We’ve all heard about the “tenant from hell.”
You know, the one that will take advantage of you and live for free in your rental property for the next year?
Unfortunately, tenant-friendly states like Massachusetts, California, New York, and others, just make it harder for us to run a good business. They make the situation worse for us and for prospective tenants!
So, the key is to try to avoid the bad ones in the first place!
The single most important thing a landlord can do to avoid bad tenants is to screen them. In fact, MOST landlords have little to no screening process, which is why you should implement a formal screening process and application with an application fee. The application fee should cover the cost of doing a background check, credit check, and eviction records check.
Start by downloading a free tenant application form (and you’ll find a ton of other free forms as well) You should include these questions in addition to anything else you may find necessary to screen for bad tenants.
Then, follow these:
10 tips to avoiding bad tenants
- Get Social Security Numbers and an ID
- Do a tenant credit check
- Check the tenant’s background
- Get contact information for previous 2 or 3 landlords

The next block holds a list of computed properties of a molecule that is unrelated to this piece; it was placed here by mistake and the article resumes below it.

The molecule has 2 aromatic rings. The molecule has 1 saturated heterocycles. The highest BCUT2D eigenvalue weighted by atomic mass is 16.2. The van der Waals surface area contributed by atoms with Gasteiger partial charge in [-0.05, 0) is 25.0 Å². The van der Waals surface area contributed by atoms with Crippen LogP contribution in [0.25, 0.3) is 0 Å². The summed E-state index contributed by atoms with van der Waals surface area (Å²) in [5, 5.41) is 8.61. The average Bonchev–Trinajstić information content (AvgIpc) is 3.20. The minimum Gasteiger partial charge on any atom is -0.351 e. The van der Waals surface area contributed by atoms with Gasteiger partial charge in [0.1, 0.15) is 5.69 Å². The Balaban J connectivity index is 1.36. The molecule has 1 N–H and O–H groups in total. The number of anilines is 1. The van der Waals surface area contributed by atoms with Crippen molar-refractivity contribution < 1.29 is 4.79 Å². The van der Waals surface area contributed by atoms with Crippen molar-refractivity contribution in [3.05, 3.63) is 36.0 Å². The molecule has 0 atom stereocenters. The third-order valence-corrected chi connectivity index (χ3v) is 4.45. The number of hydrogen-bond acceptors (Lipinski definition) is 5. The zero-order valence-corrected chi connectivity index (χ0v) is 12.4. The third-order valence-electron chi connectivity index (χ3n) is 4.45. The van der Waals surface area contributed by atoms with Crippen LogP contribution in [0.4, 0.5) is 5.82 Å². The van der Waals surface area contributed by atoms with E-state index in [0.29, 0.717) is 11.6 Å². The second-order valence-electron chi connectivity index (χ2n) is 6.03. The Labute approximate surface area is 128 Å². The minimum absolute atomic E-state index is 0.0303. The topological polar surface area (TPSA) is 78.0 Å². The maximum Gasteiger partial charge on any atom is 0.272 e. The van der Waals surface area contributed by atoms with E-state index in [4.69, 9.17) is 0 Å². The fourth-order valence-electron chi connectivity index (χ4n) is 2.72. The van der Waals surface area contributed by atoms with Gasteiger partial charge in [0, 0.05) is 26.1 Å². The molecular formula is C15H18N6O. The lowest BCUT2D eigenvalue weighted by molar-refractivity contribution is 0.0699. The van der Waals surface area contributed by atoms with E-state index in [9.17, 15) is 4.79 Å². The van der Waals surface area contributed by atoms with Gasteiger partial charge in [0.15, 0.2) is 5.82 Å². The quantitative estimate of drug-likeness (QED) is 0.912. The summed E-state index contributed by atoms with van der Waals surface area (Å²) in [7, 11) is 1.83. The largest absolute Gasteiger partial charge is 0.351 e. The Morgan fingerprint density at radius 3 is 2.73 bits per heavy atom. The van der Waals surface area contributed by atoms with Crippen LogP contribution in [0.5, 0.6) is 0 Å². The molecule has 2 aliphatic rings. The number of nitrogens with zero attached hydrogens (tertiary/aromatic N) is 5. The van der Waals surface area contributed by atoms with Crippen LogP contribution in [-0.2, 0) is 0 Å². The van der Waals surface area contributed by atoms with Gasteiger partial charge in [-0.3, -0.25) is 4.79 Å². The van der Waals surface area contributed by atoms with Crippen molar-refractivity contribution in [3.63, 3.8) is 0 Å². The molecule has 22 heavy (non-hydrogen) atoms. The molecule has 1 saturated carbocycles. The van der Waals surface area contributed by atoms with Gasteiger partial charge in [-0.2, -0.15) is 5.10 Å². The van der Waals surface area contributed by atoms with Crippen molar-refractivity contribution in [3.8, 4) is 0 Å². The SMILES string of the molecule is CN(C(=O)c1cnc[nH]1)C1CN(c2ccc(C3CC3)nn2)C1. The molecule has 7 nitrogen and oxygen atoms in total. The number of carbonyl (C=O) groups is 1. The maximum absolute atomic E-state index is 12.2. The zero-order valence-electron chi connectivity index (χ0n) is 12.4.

- Verify specifics about the Tenant’s job and income
- Ask if they’ve ever been evicted or sued
- Have a written lease or tenancy agreement
- Follow the law and be a professional landlord
- Do not hesitate to deliver a Notice to Quit
- Require renters insurance
Get Social Security Numbers and an ID
How do you know this person is who they say they are? People with multiple evictions and unpaid bills will often use a friend, family, or coworker and apply under their name. So, get an ID and make sure they are who they say they are before spending any money on credit checks.
Additionally, their ssn is required to do most of their credit/background checks and it will be very useful if you ever need to send their debts to a collection agency or court.
Do a tenant credit check
You should ensure that the tenant’s debts are not too high. Typically, a tenant should not have debts more than 1/3 of their income to be a financially stable long-term renter.
Check the tenant’s background
Do you want to know how to avoid bad tenants? Simple. Do a background check. Also, search on Google for anything that may have happened but wouldn’t show up in a typical background check.
You don’t want to live next to a felon and neither do your other tenants. Check to make sure the application has a good background with no serious criminal behavior.
Get contact information for previous 2 or 3 landlords
The most recent landlord’s information is useless because the landlord will say anything to get them out if they’re bad
I love it when I receive calls from landlords screening someone I had as a tenant. I also love it when they didn’t pay or caused a lot of damage! So, make sure you are asking for at least 2 landlord’s information and more if they have it.
A little trick I use is to verify and make sure these people are actually their previous landlords. Start by checking the city records to determine who owns the building then try to find their contact information from some source other than the tenant. That way you know they didn’t provide a friend’s number who will just act as the landlord.